It is for me a source of constant amazement that the Government are apparently prepared to lash out more and more money in unemployment benefit, to no purpose and for no return, and yet a battle royal is needed to persuade them to use a little money for any constructive purposes which might reduce unemployment costs—costs which, as my right hon. and learned Friend the Member for Hexham (Mr. Rippon) has pointed out, could be as high as £15 billion next year.
My right hon. Friend the Secretary of State for Employment has done very well with his development of the special temporary employment programme, the youth opportunities programme and the community industries programme. But, looking into the future, the manpower need of manufacturing industry is bound to fall steadily with the introduction of new technology. I doubt whether the service industries will make up for the loss of jobs, even with a major expansion in leisure industries, as I believe there should be and probably will be. Thus, the Government must also consider extending the job release scheme in the short term, and they will have to give much more careful consideration to the possibility of lowering the age of retirement for men in the longer term.
Given that in the end we are concerned with people rather than book-keeping, if a risk has to be taken by the Chancellor, it should be on behalf of people rather than on behalf of the books. Yet the Chancellor seems to have opted for the latter, and in doing so the danger of the creation of an industrial desert in this country has been brought nearer.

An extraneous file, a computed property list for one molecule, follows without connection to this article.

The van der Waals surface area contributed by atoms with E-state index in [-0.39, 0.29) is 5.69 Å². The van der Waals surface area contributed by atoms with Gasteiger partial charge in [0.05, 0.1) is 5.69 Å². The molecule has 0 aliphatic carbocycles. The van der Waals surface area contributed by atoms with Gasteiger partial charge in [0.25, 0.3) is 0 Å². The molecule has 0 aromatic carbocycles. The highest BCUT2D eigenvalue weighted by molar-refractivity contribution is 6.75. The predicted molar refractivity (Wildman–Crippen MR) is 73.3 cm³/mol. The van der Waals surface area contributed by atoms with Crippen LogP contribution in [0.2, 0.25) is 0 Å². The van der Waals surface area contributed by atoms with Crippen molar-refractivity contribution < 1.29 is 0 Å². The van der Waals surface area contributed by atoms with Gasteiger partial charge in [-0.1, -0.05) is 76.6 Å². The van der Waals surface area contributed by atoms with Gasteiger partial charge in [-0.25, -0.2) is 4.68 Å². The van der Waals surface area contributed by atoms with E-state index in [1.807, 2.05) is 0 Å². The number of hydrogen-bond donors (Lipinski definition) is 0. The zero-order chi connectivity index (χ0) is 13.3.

This has been a disappointing Budget, and a Budget of lost opportunity. I will leave the Chancellor with one thought. Deserts may look very tidy. Sometimes, even, they may be very beautiful, so long as one is only a visitor to them. But if one wants anything to grow in them, one does not need a flood, because that could sweep everything away, but a modicum of wetness is needed, and it is largely up to the Government to provide the irrigation.
The hon. Member for Devizes (Mr. Morrison) was critical of the Chancellor of the Exchequer's Budget. I sympathise with much of what he said. He began by sympathising with the fact that the Chancellor faced such a daunting task. He remarked that the Government had succeeded in reducing the rate of inflation. Although the Government have reduced inflation to a level that is several points above that found when the Conservative Party took office, they have nevertheless, reduced it. Indeed, the fact that they have done so forms a major part of the Government's propaganda and publicity.
Given the Government's theories, how have they managed to lower the rate of inflation? I have never received a satisfactory explanation. In what sense is the reduction of inflation related to their strategy? We are told that inflation is caused by an accelerating growth in the money supply. However, that is precisely what we have experienced. I am puzzled. On what basis can the Government claim that they are responsible for reducing inflation to a level that is slightly above that at which they came into power?